Schubert, Winterreise, M. Goerne, G. Johnson (1997)
Schubert, Winterreise (Live, Wigmore Hall), M. Goerne, A. Brendel (2004)
S. Youens, Retracing a Winter's Journey: Schubert's "Winterreise" (1991)
Goerne has tended to emphasize the deranged character of the narrator of this cycle, although there are ways to understand the story that do not involve the protagonist being mentally unbalanced. It was much the same here, with Eschenbach's willingness to push the envelope of rubato and musical individuality encouraging Goerne to take more time with each line, to give a broad range of dynamics and tone color to each song. His diction, of course, his love of the poetry was as clear and fervent as ever, and even without any break at the mid-point of the cycle, the intensity of both performers held one's attention unfailingly. Unpredictability was often the most important quality of some songs, like "Wasserflut," which had some almost crazed outbursts at the end, and the howl of rage at the end of "Auf dem Flusse." At the same time, in songs where the narrator turns nostalgically to memories of the past, Goerne tempered his voice toward a lighter, more tenor-like sound, a voice of happy youth. Only once did the range of the transposition used not sit comfortably in Goerne's voice, at the high notes on the refrain "Mein Herz!" in "Die Post."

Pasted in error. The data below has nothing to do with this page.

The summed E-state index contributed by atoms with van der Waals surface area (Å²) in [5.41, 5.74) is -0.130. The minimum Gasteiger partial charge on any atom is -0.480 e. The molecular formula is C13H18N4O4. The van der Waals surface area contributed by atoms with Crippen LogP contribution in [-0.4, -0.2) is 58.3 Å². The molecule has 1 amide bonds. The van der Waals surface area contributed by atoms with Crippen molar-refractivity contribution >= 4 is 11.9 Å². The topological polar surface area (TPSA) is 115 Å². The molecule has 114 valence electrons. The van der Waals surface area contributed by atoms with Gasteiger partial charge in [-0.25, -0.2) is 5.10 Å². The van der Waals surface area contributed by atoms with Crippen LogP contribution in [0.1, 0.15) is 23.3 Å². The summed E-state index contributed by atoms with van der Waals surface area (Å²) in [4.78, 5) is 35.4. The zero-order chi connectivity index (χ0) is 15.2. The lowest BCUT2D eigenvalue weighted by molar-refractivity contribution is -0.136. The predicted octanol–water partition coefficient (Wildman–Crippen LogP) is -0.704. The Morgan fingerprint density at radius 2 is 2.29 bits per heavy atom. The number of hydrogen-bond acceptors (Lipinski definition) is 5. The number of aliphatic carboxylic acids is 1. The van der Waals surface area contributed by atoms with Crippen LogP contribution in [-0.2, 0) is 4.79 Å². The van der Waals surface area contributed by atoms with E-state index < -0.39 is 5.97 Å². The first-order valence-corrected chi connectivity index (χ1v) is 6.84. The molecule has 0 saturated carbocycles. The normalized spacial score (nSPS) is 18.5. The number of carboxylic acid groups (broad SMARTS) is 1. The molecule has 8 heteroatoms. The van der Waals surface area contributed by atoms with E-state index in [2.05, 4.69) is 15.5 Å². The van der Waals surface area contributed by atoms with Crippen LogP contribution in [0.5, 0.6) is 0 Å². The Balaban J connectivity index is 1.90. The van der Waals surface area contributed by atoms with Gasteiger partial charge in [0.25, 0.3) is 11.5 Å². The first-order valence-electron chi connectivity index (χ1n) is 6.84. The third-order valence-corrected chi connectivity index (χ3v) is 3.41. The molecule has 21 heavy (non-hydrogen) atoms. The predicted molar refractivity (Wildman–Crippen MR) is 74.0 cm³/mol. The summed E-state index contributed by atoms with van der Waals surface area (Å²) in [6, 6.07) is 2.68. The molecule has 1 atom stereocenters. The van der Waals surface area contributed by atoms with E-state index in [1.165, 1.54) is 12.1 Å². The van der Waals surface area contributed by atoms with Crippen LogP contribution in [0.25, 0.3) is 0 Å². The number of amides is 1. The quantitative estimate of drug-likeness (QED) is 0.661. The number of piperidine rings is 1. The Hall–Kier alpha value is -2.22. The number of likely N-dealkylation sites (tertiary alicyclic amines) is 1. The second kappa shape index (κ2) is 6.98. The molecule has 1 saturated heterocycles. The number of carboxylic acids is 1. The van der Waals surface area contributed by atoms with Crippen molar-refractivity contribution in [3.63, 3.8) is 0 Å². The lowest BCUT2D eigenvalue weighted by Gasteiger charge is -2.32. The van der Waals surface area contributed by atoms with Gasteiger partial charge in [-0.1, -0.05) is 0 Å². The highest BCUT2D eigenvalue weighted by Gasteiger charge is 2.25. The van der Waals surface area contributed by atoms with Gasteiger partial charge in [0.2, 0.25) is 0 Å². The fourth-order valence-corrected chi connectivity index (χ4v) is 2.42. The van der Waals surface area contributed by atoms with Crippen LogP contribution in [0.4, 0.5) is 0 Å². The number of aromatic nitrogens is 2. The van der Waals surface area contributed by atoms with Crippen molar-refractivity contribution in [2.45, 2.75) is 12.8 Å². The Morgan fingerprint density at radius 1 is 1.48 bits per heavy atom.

Anne Midgette, From Matthias Goerne, phenomenal control in Schubert’s ‘Winterreise’ (Washington Post, March 7)
Tim Smith, An affecting journey to the soul of 'Winterreise' from Goerne, Eschenbach (Baltimore Sun, March 6)
Matthias Goerne and Michelle DeYoung join Christoph Eschenbach for a performance of Bartók's Duke Bluebeard's Castle, with the National Symphony Orchestra, paired with the suite from The Miraculous Mandarin (March 8 and 10), in the Kennedy Center Concert Hall.